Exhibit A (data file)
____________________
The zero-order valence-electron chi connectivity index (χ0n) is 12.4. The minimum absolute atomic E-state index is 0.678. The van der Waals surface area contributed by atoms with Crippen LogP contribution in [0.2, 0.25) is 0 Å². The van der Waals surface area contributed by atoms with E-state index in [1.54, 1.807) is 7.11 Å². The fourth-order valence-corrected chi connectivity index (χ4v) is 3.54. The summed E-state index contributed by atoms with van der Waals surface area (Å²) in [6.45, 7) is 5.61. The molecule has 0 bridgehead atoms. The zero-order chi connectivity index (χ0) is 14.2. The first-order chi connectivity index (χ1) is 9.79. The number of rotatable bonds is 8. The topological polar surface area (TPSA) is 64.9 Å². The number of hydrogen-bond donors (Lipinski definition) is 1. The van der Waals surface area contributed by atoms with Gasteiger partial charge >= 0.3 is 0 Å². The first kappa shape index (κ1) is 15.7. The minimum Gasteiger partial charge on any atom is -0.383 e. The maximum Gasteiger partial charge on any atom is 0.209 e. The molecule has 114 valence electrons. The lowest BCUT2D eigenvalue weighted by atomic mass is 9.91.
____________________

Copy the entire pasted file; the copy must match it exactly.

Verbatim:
The zero-order valence-electron chi connectivity index (χ0n) is 12.4. The minimum absolute atomic E-state index is 0.678. The van der Waals surface area contributed by atoms with Crippen LogP contribution in [0.2, 0.25) is 0 Å². The van der Waals surface area contributed by atoms with E-state index in [1.54, 1.807) is 7.11 Å². The fourth-order valence-corrected chi connectivity index (χ4v) is 3.54. The summed E-state index contributed by atoms with van der Waals surface area (Å²) in [6.45, 7) is 5.61. The molecule has 0 bridgehead atoms. The zero-order chi connectivity index (χ0) is 14.2. The first-order chi connectivity index (χ1) is 9.79. The number of rotatable bonds is 8. The topological polar surface area (TPSA) is 64.9 Å². The number of hydrogen-bond donors (Lipinski definition) is 1. The van der Waals surface area contributed by atoms with Gasteiger partial charge >= 0.3 is 0 Å². The first kappa shape index (κ1) is 15.7. The minimum Gasteiger partial charge on any atom is -0.383 e. The maximum Gasteiger partial charge on any atom is 0.209 e. The molecule has 114 valence electrons. The lowest BCUT2D eigenvalue weighted by atomic mass is 9.91.